Accordingly, the Appellate Court found “that it was an abuse of discretion for the trial court to deny [plaintiff’s] motion for relief upon good cause shown and an error to grant the motion to dismiss the pleading as untimely filed.”
Court Limits “Testing The Waters” Doctrine
A circuit court did not have discretion to deny a defendant’s motion for substitution of judge under 735 ILCS 5/2-1001(a)(2) even though that defendant had “tested the waters” with respect to the judge who had been sitting in a different cause of action arising from the same occurrence brought by a different plaintiff against the same defendant.
So held the Appellate Court’s Fifth District recently, responding to a question certified under Supreme Court Rule 308. Simpson v. Knoblauch, 2020 IL App (5th) 190439.
In Simpson, defendant had been involved in an auto accident with Simpson’s decedent and one Linda Abert. Abert sued and settled, and then Simpson’s decedent sued before the same judge who had handled Abert’s suit. Proceedings in the earlier case seemed to satisfy the “testing the waters” test, referring to a doctrine under the substitution of judge statute (735 ILCS 5/2-1001) which excepted from “as of right” substitutions situations arising after the movant had received some indication of the judge’s views on the merits of the case.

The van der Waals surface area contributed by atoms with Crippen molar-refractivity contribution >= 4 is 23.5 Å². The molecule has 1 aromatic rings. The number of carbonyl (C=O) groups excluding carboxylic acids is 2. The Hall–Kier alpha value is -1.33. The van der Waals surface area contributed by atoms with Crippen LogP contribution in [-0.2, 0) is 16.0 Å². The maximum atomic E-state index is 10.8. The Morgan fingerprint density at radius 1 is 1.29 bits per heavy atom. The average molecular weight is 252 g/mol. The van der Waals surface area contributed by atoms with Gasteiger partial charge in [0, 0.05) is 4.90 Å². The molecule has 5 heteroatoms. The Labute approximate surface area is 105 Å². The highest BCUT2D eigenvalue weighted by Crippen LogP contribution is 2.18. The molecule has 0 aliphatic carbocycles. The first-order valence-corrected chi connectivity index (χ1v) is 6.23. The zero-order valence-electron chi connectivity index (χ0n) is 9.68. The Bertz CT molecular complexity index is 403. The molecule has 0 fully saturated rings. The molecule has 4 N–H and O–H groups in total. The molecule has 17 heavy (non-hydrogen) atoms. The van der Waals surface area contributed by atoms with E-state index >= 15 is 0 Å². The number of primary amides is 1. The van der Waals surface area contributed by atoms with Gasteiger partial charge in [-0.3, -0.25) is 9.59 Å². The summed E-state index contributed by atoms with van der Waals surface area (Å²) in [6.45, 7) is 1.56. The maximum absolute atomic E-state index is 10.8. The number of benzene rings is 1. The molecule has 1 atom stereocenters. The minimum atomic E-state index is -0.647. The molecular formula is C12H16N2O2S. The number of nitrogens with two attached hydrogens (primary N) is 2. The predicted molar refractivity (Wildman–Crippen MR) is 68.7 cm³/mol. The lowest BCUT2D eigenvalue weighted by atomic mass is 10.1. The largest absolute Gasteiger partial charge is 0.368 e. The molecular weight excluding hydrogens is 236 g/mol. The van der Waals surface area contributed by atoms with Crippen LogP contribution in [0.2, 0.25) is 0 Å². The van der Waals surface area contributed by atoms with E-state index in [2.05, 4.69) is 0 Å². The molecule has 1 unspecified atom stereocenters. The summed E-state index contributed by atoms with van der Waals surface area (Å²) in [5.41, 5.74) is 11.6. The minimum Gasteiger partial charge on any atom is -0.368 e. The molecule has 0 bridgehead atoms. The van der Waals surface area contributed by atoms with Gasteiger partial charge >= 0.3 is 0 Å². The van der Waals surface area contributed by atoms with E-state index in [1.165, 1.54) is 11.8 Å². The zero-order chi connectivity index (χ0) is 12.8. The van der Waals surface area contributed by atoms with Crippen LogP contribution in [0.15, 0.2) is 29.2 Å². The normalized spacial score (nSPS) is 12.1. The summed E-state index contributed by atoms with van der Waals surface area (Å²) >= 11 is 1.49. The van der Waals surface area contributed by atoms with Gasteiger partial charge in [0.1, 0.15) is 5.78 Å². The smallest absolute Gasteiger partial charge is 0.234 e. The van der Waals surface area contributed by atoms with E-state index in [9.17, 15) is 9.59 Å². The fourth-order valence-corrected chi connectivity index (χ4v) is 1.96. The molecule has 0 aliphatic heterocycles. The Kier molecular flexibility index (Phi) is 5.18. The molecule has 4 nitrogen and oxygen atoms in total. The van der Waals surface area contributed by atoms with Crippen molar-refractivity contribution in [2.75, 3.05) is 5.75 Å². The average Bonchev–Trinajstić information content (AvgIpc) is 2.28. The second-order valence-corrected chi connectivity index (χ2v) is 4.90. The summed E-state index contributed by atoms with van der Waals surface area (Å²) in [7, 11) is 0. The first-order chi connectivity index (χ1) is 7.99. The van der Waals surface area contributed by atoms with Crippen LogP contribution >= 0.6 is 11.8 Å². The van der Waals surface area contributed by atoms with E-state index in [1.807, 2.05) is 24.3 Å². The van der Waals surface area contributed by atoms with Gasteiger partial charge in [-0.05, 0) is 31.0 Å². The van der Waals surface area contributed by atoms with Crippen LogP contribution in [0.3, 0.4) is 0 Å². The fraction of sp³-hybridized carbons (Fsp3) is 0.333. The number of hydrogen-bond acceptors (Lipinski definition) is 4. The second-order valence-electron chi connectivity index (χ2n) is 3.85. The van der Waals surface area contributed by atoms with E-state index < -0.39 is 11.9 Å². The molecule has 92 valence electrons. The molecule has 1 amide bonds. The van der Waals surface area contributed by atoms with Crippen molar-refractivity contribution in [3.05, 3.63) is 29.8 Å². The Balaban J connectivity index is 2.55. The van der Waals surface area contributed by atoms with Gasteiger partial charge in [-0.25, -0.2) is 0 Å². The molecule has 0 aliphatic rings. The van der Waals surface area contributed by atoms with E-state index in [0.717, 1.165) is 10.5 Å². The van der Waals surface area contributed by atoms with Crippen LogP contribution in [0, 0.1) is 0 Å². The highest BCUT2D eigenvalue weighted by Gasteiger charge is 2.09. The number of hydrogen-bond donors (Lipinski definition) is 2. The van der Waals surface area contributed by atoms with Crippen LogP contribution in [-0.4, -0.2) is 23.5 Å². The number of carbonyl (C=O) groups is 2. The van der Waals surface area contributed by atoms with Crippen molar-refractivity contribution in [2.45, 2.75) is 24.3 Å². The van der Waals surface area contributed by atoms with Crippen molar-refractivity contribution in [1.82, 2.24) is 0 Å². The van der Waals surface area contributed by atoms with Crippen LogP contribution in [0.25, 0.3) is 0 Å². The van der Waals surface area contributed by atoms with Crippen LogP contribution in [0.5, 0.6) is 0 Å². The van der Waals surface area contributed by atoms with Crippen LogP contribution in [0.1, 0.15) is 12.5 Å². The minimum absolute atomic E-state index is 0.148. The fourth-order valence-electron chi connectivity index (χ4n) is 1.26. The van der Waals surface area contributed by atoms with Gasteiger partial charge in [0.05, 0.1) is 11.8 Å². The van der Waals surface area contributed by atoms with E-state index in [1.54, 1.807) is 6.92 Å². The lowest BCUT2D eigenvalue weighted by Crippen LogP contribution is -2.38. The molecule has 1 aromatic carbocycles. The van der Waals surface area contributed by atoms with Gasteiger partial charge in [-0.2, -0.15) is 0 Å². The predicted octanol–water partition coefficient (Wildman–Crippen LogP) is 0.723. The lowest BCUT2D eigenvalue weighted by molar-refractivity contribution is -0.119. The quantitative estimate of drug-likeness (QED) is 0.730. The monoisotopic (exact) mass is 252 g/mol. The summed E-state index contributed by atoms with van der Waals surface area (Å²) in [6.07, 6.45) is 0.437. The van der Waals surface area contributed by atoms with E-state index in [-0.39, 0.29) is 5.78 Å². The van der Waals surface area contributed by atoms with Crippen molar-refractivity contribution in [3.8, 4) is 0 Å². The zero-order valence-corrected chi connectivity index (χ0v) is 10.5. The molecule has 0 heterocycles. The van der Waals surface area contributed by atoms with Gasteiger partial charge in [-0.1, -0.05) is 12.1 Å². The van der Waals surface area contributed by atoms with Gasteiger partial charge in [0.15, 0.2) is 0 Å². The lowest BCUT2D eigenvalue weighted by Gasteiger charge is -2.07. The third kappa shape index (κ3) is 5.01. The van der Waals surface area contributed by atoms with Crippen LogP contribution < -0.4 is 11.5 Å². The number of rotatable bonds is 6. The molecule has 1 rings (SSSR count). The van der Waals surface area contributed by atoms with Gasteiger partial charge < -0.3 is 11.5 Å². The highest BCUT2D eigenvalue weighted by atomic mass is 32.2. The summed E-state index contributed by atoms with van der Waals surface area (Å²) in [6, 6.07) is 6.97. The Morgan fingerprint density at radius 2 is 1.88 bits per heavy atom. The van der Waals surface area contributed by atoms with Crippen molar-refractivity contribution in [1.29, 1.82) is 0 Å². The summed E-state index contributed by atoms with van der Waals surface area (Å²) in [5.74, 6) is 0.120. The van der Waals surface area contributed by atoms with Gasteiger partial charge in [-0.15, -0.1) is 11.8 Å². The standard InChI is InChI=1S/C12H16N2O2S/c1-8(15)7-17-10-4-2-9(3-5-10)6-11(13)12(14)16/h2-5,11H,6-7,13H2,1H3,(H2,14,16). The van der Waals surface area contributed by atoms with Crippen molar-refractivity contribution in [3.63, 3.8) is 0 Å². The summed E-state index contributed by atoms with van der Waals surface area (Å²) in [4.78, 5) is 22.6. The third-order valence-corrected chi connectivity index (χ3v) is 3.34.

Noting that the instant case involved a filing by a new plaintiff, and not a re-filing by the same plaintiff, the Fifth District distinguished prior cases involving re-filings. The court declined to extend the holding of Bowman v. Ottney, 2015 IL 11900, “to deny Knoblauch’s motion for substitution of judge on the basis that substantive rulings or extensive discussion occurred in the prior case, considering that in the prior case a different plaintiff had alleged her claim against the defendant and [Simpson’s decedent] had declined to raise his claim against the defendant.”
Nevada Trustee Is Subject To Illinois Specific Jurisdiction